He also obtains a handgun custom-made for battling Metalder. Crosslander loses his first encounter with Top Gunder, but in their second encounter, he defeats and damages the traitor. He originally wore a winged snake ornament on his forehead, but Metalder damaged it during their first encounter. His second, upgraded head is also damaged, this time by Top Gunder, even though it was equipped with a secret blaster that Top Gunder also damages.
In Episode 23, he hides in the tall grass near the finish line of the Four Army relay race and shoots Strobe down each time he tries to become airborne.
In Episode 11, he rats out Gochak when the robot helps Bigwayne escape. In Episode 15, he fights Metalder as part of the Empire's initial assault that day.
He also attacks Metalder briefly in the Ghost Bank in Episode In Episode 22, he battles Metalder and leads the day's attack. He is accompanied by Goblit, Dedemos, and Gebaros. Metalder's Metal Tornado move defeats him. He is restored to full function in Episode 33 when he is defeated by Top Gunder during an interrupted training exercise. His signature move is putting his opponents in headlocks and twisting their heads off, which he demonstrates to the Emperor, in the Ghost Bank, on Damnen.
Metalder was losing in battle against him, but managed to gather his last bit of power to crack Gochak's face. Metalder snaps off Gochak's arms and tears off his head. After being beheaded, Gochak sproutd a cannon head. Metalder destroys Gochak for good with a Laser Arm, but collapses after the fight. Gochak was presumably rebuilt, as he reappears in Episode 11 when he tries to help the rebellious Bigwayne escape from the Robotic Warrior Army and the Armored Army.
Jars rats him out to Valsky and he is chained up by the others for treason. He escapes too late to help Bigwayne. He turns Bigwayne's spot of destruction into a memorial mound. In Episode 15, he joins Galdos' group during the initial attack on Metalder.
In Episode 19, he attacks Metalder in the Ghost Bank. He is decapitated by a blast from Top Gunder in Episode He can turn his right hand and forearm into a sword blade and his left hand into pincer claws. He accompanies Chuubo to kill Dr. Koga and fight Metalder.
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He fights Ben K for the chance to fight Metalder. Ben K smashes his robotic head open with his giant hammer, resulting in a destructive loss. This damage was presumably fixed, as he appears in Episode He also attacks Metalder in the Ghost Bank, in Episode In Episode 22, he participates in the Four Army relay race. In Episode 18, he had a dream in which Metalder brings down the Ghost Bank.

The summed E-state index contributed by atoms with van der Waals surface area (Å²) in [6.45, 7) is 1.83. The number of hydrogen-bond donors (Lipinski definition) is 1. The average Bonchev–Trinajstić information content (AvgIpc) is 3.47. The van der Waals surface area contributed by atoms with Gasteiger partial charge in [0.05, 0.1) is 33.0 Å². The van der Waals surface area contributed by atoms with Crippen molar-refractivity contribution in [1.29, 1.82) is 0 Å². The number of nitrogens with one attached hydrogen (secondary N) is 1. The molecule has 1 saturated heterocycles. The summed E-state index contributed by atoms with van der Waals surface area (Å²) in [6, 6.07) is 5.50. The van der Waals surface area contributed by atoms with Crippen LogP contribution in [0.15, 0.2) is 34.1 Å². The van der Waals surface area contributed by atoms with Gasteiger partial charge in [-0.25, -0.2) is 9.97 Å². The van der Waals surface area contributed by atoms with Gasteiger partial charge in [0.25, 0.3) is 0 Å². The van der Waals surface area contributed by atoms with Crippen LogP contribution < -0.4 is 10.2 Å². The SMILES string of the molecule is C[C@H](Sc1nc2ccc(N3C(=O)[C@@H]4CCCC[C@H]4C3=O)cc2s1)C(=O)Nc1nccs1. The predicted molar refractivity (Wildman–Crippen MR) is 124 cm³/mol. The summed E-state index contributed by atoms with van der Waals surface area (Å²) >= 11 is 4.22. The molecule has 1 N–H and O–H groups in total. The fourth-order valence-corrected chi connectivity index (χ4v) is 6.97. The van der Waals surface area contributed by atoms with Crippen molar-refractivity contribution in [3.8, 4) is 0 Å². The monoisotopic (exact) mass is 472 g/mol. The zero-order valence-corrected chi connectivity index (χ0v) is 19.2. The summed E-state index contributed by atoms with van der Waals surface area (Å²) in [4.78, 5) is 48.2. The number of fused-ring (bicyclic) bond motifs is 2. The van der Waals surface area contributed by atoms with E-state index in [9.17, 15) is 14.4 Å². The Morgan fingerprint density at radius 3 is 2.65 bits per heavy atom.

Zargen's scheme to prevent that involves the public abduction of a scientist transporting a briefcase containing valuable information. Metalder takes the bait and retrieves the briefcase. The scientist was a fake, however, but the bomb inside the case fails to destroy Metalder.
Before his next battle with Metalder, Zargen asks God Neros to implant him with an explosive device, in order to guarantee his victory. If Metalder struck him directly in close combat, the bomb would destroy them both. During the battle, he lodges his armblade into Metalder's right shoulder and attempts to finish the task with an electric discharge from the spikes on his head.
To Zargen's surprise, Metalder severs his own arm to put distance between them. Metalder then throws his severed arm at Zargen's torso, triggering the bomb and destroying him. She aids Valsky before his final battle with Metalder in Episodes 36 and For most of the series, she remains a background character and does not gain her first real mission until Episode 36 when she is chosen to analyze and store all of the data of the robots' fights.
Both are Light Fighters. Goblit is black and silver and armed with a bayonet while Dedemos was blue with horns and uses a handgun and a drill. They appear again, alongside Jars and Gebaros in Episode In Episode 23, these two both appeared in the Four Army relay race and in Episode 30, to help Galdos.
In Episode 35, they appear one last time in battle with Geldring, assisting him, only to be destroyed together by Top Gunder. After being killed, they tend to melt into a puddle of green slime: Bridy is extremely ferocious and uses his claws and fangs to attack Metalder.